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According to the Milwaukee Journal-Sentinel, Wisconsin officials announced plans this past spring to acquire the largest land conservation tract in Wisconsin history – a transaction that protects more than 100 square miles of forest land in four northern counties.
The Department of Natural Resources has an agreement to spend $17.3 million on a conservation easement for 67,347 acres on former paper company land now owned by Lyme Timber Co. of Hanover, N.H.
The deal protects it from future development.
Lyme Timber will continue to own the property and manage timber production, but the easement prohibits any subdividing for recreational or commercial purposes, and it ensures both logging and public access for everyone from hunters to bird watchers in perpetuity.
The transaction comes in two phases.
In the first phase, the Natural Resources Board will purchase an easement of 44,679 acres for $11.3 million. The funds would come from the Knowles-Nelson Stewardship Fund for public land acquisitions.
The second phase, 22,668 acres for $6 million, is proposed for 2014. The DNR says it will use state stewardship funds, which come from bonding authority. It will also apply for federal funds.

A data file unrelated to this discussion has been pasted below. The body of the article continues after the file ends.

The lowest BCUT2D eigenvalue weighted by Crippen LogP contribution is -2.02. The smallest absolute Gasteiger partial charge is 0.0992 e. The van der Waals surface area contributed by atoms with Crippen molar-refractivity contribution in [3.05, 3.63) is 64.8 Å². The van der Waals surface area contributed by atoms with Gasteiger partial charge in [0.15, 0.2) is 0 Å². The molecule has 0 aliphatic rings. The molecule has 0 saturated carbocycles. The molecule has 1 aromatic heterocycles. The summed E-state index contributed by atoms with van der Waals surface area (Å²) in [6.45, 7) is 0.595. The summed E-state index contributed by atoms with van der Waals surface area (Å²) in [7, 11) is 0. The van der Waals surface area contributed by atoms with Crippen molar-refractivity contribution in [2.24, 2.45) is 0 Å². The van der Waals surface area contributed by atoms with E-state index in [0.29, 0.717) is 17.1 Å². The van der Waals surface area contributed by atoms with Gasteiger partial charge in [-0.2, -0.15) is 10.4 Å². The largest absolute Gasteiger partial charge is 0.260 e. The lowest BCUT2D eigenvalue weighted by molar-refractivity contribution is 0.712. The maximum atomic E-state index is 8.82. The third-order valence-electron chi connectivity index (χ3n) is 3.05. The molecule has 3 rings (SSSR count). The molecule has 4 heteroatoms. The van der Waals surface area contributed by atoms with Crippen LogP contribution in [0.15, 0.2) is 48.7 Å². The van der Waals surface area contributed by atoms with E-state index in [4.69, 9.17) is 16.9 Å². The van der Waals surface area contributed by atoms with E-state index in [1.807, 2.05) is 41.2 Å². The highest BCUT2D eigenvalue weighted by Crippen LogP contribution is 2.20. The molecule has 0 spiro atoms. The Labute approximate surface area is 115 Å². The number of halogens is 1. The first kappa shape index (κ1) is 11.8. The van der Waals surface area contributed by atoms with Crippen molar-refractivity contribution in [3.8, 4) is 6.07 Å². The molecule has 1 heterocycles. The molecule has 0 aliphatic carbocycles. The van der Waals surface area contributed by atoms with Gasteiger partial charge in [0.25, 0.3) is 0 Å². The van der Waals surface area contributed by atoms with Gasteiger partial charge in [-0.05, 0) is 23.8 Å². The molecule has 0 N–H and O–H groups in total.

In a statement, DNR Secretary Cathy Stepp described the deal as a “win-win for everybody.”
The conservation acquisition includes 80 small lakes and ponds and 14 miles of streams.
Abuts 950,000 acres of existing public land, including the Brule River State Forest, and includes a segment of the North Country National Scenic Trail.
Provides access to 47 miles of snowmobile trails and walk-in access to 12 lakes.
Offers habitat for three endangered or threatened species – the Karner Blue butterfly, Kirtland’s warbler and Canada lynx.
The transaction with Lyme Timber comes in the wake of a huge change in forest ownership in the state. From 1997 to 2002, more than 1 million acres of industrial forest were sold in Wisconsin, according to the DNR.
In a statement, Peter Stein, managing director of the Lyme Timber, said that about 1,000 jobs in northern Wisconsin – both directly and indirectly – will be created and sustained by keeping the land for forest use.
Lyme Timber’s property provides wood for 12 pulp, saw timber, utility pole and supporting companies in the region.